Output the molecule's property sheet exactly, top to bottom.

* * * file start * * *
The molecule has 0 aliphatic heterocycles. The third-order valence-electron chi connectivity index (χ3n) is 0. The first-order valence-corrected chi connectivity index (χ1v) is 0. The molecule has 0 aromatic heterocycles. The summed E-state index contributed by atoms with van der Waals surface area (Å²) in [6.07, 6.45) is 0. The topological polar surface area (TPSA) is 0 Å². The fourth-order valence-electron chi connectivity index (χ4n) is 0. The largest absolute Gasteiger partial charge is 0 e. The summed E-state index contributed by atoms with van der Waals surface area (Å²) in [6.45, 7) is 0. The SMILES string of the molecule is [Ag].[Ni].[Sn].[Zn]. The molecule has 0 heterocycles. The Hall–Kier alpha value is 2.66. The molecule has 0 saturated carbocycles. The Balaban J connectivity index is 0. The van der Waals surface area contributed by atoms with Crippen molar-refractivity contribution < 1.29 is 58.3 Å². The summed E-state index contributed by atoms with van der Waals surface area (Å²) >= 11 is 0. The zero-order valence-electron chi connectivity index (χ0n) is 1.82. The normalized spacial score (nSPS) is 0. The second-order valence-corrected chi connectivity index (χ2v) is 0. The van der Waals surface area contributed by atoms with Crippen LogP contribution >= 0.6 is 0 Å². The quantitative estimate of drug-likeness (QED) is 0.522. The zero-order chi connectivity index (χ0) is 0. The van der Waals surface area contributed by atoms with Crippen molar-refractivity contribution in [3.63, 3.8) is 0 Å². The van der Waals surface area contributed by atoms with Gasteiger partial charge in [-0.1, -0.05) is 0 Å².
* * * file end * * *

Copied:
The molecule has 0 aliphatic heterocycles. The third-order valence-electron chi connectivity index (χ3n) is 0. The first-order valence-corrected chi connectivity index (χ1v) is 0. The molecule has 0 aromatic heterocycles. The summed E-state index contributed by atoms with van der Waals surface area (Å²) in [6.07, 6.45) is 0. The topological polar surface area (TPSA) is 0 Å². The fourth-order valence-electron chi connectivity index (χ4n) is 0. The largest absolute Gasteiger partial charge is 0 e. The summed E-state index contributed by atoms with van der Waals surface area (Å²) in [6.45, 7) is 0. The SMILES string of the molecule is [Ag].[Ni].[Sn].[Zn]. The molecule has 0 heterocycles. The Hall–Kier alpha value is 2.66. The molecule has 0 saturated carbocycles. The Balaban J connectivity index is 0. The van der Waals surface area contributed by atoms with Crippen molar-refractivity contribution < 1.29 is 58.3 Å². The summed E-state index contributed by atoms with van der Waals surface area (Å²) >= 11 is 0. The zero-order valence-electron chi connectivity index (χ0n) is 1.82. The normalized spacial score (nSPS) is 0. The second-order valence-corrected chi connectivity index (χ2v) is 0. The van der Waals surface area contributed by atoms with Crippen LogP contribution >= 0.6 is 0 Å². The quantitative estimate of drug-likeness (QED) is 0.522. The zero-order chi connectivity index (χ0) is 0. The van der Waals surface area contributed by atoms with Crippen molar-refractivity contribution in [3.63, 3.8) is 0 Å². The van der Waals surface area contributed by atoms with Gasteiger partial charge in [-0.1, -0.05) is 0 Å².